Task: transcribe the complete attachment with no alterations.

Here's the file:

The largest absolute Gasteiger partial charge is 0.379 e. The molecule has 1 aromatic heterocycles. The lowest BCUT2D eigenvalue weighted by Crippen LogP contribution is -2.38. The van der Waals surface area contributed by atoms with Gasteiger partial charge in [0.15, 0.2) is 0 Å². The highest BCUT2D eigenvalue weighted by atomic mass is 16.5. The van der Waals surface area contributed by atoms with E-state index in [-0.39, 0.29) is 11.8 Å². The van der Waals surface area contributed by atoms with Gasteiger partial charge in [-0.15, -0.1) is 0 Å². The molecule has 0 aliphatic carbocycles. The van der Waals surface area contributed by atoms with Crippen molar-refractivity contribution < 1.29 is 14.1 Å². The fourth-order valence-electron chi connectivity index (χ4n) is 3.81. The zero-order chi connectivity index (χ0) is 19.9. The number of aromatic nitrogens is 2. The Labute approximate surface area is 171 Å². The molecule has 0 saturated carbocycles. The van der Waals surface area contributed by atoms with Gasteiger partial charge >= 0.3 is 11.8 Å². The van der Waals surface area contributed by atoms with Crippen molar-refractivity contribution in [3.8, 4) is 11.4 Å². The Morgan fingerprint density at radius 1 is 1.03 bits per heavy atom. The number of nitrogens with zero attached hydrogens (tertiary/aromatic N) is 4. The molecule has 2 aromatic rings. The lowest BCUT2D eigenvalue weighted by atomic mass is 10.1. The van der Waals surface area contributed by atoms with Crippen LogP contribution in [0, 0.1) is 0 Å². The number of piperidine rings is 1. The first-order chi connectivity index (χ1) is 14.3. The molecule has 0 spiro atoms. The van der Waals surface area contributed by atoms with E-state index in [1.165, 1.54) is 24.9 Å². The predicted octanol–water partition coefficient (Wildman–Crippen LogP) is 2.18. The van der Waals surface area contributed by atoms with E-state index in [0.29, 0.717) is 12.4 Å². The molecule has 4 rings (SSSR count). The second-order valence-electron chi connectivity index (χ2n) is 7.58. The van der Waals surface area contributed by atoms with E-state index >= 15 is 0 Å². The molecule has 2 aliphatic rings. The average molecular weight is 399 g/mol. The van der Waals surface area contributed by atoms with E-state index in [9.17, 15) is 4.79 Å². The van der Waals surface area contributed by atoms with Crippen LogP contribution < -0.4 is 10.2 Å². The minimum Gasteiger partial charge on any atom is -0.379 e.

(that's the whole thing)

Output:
The largest absolute Gasteiger partial charge is 0.379 e. The molecule has 1 aromatic heterocycles. The lowest BCUT2D eigenvalue weighted by Crippen LogP contribution is -2.38. The van der Waals surface area contributed by atoms with Gasteiger partial charge in [0.15, 0.2) is 0 Å². The highest BCUT2D eigenvalue weighted by atomic mass is 16.5. The van der Waals surface area contributed by atoms with E-state index in [-0.39, 0.29) is 11.8 Å². The van der Waals surface area contributed by atoms with Gasteiger partial charge in [-0.15, -0.1) is 0 Å². The molecule has 0 aliphatic carbocycles. The van der Waals surface area contributed by atoms with Crippen molar-refractivity contribution < 1.29 is 14.1 Å². The fourth-order valence-electron chi connectivity index (χ4n) is 3.81. The zero-order chi connectivity index (χ0) is 19.9. The number of aromatic nitrogens is 2. The Labute approximate surface area is 171 Å². The molecule has 0 saturated carbocycles. The van der Waals surface area contributed by atoms with Gasteiger partial charge >= 0.3 is 11.8 Å². The van der Waals surface area contributed by atoms with Crippen molar-refractivity contribution in [3.8, 4) is 11.4 Å². The Morgan fingerprint density at radius 1 is 1.03 bits per heavy atom. The number of nitrogens with zero attached hydrogens (tertiary/aromatic N) is 4. The molecule has 2 aromatic rings. The lowest BCUT2D eigenvalue weighted by atomic mass is 10.1. The van der Waals surface area contributed by atoms with Crippen LogP contribution in [0, 0.1) is 0 Å². The number of piperidine rings is 1. The first-order chi connectivity index (χ1) is 14.3. The molecule has 0 spiro atoms. The van der Waals surface area contributed by atoms with E-state index in [1.165, 1.54) is 24.9 Å². The predicted octanol–water partition coefficient (Wildman–Crippen LogP) is 2.18. The van der Waals surface area contributed by atoms with E-state index in [0.29, 0.717) is 12.4 Å². The molecule has 4 rings (SSSR count). The second-order valence-electron chi connectivity index (χ2n) is 7.58. The van der Waals surface area contributed by atoms with E-state index >= 15 is 0 Å². The molecule has 2 aliphatic rings. The average molecular weight is 399 g/mol. The van der Waals surface area contributed by atoms with E-state index in [9.17, 15) is 4.79 Å². The van der Waals surface area contributed by atoms with Crippen LogP contribution < -0.4 is 10.2 Å². The minimum Gasteiger partial charge on any atom is -0.379 e.